fierce pussy – Formed in New York City in 1991 through their immersion in AIDS activism during a decade of increasing political mobilization around LGBTQ+ rights, fierce pussy brought lesbian identity and visibility directly into the streets. Low-tech and low-budget, the collective responded to the urgency of those years, using readily available resources: old typewriters, found photographs, their own baby pictures, and the printing supplies and equipment accessible in their day jobs. fierce pussy was composed of a fluid and often shifting cadre of members. Four of the original core members — Nancy Brooks Brody, Joy Episalla, Zoe Leonard, and Carrie Yamaoka — continue to work together. Recent public manifestations of fp’s work include the Vote posters (2018 and 2020), the Transmissions (2016 to the present), the Leslie-Lohman Museum windows (2018) and arms ache avid aeon: Nancy Brooks Brody / Joy Episalla / Zoe Leonard / Carrie Yamaoka: fierce pussy amplified at Beeler Gallery CCAD (2018-2019), ICA Philadelphia (2019) and Palais de Tokyo (upcoming 2023).

Pato Hebert is an artist, teacher and organizer. His work explores the aesthetics, ethics and poetics of interconnectedness. His creative projects have been presented at Beton7 in Athens, the Centro de Arte Contemporáneo in Quito, the Ballarat International Foto Biennale, the Songzhuang International Photo Biennale, and IHLIA LGBT Heritage in Amsterdam. He teaches as an Associate Arts Professor and serves as Chair in the Department of Art & Public Policy at Tisch School of the Arts, New York University. His students have twice nominated him for the David Payne-Carter Excellence in Teaching Award. He has long worked in HIV prevention initiatives with queer communities of color. He continues these grassroots efforts at local and transnational levels, working with social movements and community organizations to develop innovative approaches to HIV mobilization, programs, advocacy and justice. He is a COVID-19 long hauler, living with the impacts of the coronavirus and publicly addressing the pandemic since March of 2020.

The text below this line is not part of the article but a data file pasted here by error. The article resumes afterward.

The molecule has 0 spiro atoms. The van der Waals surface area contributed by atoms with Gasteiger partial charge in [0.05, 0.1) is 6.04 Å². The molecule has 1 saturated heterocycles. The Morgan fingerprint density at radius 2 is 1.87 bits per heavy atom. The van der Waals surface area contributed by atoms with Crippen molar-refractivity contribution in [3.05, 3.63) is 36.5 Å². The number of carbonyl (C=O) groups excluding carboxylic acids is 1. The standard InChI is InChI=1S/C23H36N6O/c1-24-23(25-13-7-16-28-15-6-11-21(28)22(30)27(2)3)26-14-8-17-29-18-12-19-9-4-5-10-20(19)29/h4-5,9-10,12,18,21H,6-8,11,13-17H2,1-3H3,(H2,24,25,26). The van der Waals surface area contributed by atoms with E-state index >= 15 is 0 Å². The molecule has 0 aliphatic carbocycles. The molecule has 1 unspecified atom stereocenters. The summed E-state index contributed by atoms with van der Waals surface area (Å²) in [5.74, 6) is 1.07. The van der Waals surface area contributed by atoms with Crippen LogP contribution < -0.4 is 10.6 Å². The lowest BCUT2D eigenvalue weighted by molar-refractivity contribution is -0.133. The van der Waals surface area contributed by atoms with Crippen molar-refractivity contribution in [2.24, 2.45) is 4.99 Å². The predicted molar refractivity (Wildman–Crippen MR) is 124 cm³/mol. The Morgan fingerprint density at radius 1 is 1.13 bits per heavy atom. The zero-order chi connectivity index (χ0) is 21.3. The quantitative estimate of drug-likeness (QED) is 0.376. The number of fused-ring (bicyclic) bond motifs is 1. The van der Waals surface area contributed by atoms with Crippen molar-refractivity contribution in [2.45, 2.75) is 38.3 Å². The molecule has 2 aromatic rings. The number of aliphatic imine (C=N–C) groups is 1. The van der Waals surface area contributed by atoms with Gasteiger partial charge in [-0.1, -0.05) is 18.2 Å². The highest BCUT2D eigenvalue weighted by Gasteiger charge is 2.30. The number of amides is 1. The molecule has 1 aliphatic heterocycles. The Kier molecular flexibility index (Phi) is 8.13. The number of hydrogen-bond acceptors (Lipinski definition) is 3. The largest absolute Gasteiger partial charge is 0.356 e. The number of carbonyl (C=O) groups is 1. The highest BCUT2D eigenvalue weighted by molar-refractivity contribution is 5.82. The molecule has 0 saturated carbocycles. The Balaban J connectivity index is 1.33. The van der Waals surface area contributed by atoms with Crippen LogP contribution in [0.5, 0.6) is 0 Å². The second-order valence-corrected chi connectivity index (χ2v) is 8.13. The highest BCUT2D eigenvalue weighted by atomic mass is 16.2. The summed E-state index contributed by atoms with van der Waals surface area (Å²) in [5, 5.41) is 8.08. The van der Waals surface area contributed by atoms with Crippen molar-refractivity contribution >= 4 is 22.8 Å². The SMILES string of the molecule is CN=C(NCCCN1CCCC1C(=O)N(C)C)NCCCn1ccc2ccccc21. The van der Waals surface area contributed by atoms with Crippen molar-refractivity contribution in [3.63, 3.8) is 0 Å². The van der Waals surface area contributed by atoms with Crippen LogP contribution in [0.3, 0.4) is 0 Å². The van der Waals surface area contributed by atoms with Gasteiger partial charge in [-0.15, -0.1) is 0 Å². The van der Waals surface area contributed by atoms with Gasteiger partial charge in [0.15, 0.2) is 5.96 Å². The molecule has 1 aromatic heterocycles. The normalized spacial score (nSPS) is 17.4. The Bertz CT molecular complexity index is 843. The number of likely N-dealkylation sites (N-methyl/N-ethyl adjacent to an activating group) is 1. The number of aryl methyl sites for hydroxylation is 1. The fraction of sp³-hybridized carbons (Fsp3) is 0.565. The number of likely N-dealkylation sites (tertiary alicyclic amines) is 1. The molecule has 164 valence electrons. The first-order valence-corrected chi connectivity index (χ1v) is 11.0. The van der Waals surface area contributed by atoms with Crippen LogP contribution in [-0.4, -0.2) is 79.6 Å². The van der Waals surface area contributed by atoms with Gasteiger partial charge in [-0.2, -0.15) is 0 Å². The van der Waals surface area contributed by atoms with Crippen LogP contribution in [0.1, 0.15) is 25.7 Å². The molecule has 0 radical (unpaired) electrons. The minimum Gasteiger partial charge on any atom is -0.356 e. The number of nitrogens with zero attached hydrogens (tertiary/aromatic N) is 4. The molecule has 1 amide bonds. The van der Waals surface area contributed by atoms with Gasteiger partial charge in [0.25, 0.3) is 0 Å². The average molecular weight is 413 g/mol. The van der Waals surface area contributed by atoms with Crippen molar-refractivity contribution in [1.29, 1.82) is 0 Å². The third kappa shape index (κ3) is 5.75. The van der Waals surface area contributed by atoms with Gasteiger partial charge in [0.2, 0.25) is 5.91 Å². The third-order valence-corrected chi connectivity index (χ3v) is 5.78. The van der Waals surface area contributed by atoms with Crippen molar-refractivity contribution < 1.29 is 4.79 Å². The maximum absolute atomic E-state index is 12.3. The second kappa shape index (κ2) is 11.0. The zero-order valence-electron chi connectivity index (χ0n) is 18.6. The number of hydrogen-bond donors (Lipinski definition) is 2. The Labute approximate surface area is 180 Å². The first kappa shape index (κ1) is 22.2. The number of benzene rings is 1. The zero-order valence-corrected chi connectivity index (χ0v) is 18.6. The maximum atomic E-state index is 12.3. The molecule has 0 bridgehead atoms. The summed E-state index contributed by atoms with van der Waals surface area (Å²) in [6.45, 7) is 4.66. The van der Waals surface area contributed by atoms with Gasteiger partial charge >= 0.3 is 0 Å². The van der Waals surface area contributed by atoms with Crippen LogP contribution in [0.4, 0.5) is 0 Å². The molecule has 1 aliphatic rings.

Heather Lynn Johnson is an artist and poet living in New York. Her work is characterized by its lyricism and cultural critique. Johnson’s formal approach to the narrative, whether visual or poetic, is distinguished by her willingness to lay bare her own existence. She uses archived ephemera and library collections as a visual language, material, or origin point to excavate a truth. Centered around Black American trauma, disregard, and pain, with an emphasis on objectification and lost histories, Johnson uses an autobiographical framework and considers her work self-portraits, imbued by her lived experience as a butch Black lesbian.